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Photos: Scenes from the opening of the Linde Family Wing for Contemporary Art

The Museum of Fine Arts expanded its already-impressive repertoire this weekend when it unveiled the much-anticipated Linde Family Wing For Contemporary Art with a 24-hour-long celebration.
From the grand opening of the Museum of Fine Arts's new wing
By JOEL VEAK  |  September 23, 2011

Review: Picasso and Braque Go to the Movies

Picasso seems to have done so, though preferring Chaplin slapstick and cowboy silents to artsy fare, and biographers place him at several screenings of Lumière shorts.
Linking movies and Cubist painting
By GERALD PEARY  |  June 25, 2010

Art in the air conditioning

From Picasso to William "Shrek" Steig's cartoons, and surfer photos to a Twilight Zone toy store, New England offers art worth traveling to this summer. Here we round up the best in the region, no matter the weather or your artistic inclinations.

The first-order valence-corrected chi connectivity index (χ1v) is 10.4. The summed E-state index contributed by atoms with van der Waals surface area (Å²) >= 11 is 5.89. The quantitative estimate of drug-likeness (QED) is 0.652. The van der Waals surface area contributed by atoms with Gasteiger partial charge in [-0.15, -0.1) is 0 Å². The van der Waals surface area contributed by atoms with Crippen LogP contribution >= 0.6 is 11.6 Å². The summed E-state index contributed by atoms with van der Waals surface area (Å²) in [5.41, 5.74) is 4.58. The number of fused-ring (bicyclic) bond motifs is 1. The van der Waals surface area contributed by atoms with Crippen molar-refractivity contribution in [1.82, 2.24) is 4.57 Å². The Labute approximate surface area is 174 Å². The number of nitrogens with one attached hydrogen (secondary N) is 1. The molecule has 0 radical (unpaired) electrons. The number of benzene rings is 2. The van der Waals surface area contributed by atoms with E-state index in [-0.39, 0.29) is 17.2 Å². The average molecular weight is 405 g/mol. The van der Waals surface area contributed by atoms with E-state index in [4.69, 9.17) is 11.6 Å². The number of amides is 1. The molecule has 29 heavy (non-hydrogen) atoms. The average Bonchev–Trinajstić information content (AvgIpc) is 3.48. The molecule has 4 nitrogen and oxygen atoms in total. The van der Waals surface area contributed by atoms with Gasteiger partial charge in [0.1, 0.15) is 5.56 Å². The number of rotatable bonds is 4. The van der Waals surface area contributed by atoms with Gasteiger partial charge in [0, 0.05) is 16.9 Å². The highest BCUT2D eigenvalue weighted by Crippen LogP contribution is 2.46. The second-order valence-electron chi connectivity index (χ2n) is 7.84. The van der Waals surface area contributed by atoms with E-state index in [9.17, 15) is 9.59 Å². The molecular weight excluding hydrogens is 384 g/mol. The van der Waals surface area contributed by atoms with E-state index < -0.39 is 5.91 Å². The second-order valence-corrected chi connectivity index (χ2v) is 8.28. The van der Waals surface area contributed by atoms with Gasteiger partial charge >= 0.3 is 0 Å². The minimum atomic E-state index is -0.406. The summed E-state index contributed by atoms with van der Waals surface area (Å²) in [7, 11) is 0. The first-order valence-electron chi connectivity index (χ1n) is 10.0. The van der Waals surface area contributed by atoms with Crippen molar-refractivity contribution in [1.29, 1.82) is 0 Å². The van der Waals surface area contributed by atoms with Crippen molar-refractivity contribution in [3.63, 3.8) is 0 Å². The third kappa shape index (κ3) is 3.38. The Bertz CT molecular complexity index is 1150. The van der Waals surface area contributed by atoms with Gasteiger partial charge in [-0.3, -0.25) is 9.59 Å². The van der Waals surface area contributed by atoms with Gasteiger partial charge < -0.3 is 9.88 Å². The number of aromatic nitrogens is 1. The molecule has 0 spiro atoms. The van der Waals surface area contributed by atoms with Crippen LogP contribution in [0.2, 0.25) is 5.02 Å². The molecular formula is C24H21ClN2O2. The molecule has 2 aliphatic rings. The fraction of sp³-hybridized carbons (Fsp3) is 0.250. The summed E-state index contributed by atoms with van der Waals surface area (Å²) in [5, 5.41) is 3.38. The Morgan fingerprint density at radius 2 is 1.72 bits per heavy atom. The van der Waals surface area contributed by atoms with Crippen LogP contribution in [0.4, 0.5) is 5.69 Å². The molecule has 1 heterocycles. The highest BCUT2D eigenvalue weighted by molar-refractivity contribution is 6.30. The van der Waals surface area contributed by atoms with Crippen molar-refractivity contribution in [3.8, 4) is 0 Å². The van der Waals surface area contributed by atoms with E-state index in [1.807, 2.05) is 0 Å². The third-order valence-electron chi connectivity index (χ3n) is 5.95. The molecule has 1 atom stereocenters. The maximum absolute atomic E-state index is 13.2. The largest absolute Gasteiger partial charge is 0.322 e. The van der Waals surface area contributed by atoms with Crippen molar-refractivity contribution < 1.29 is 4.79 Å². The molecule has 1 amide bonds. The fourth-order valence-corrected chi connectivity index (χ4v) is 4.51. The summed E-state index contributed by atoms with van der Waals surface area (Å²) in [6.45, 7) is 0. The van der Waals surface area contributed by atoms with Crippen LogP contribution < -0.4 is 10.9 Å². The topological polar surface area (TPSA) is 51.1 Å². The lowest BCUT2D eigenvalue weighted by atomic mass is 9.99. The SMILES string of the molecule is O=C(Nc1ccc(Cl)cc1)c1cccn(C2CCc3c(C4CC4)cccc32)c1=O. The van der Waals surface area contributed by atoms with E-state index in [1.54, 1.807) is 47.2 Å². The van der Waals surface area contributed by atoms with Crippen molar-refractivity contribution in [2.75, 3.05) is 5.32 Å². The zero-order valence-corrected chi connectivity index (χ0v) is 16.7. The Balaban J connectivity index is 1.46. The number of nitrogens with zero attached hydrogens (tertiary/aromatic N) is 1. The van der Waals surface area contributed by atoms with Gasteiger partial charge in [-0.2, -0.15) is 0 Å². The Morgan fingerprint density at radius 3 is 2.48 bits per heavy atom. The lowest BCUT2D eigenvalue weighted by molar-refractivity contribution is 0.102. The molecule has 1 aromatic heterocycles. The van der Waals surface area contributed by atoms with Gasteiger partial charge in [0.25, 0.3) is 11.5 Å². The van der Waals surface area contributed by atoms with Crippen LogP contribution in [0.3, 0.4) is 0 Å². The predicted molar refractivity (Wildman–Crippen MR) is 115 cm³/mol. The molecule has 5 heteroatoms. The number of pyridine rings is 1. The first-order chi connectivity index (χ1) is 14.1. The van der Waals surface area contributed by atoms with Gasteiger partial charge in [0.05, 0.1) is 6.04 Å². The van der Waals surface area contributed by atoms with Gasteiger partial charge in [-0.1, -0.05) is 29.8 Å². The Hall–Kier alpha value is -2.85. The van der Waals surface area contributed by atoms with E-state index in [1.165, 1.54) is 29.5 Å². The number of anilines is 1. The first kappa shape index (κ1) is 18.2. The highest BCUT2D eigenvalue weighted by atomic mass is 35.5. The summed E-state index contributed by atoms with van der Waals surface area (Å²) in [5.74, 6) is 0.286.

Local museums keep you cool — and the art's pretty good, too
By GREG COOK  |  June 18, 2010

After images

Karen Finley won’t be naked, or covered in chocolate. Candied yams will not be involved. If there are neighborhood morality-watch squads in Salem, they’ll have the night off.
Karen Finley does Jackie
By JIM SULLIVAN  |  May 28, 2010

An expanding world

Housed in two galleries at the Bowdoin College Museum of Art, “Methods for Modernism: Form and Color in American Art, 1900 to 1925” presents a healthy survey of works by artists featured in the two most definitive venues for introducing European modernis
Americans look at European modernism
By ANNIE LARMON  |  May 07, 2010

High concept

The stars of the “Artadia Boston” exhibit at the Boston Center for the Arts’ Mills Gallery are Raúl González’s manic-Injun drawings.
‘Artadia Boston’ at the BCA, plus terracotta at the Gardner
By GREG COOK  |  April 09, 2010


Old masters

Last month, students at Boston Conservatory and Boston University paid tribute to two notables of modern dance's second generation in the best possible way: by performing their work.
Anna Sokolow and Joseph Gifford
By MARCIA B. SIEGEL  |  March 05, 2010

Oscar predictions 2010: Locker is a lock

Except for some pipe-dream scenarios in which the 10-nominee/weighted-voting system could turn out a victory for Inglourious Basterds or some other dark horse, everyone concedes that this year's winner for Best Picture and just about every other sign
Bigelow, Bullock, and Bridges also will win gold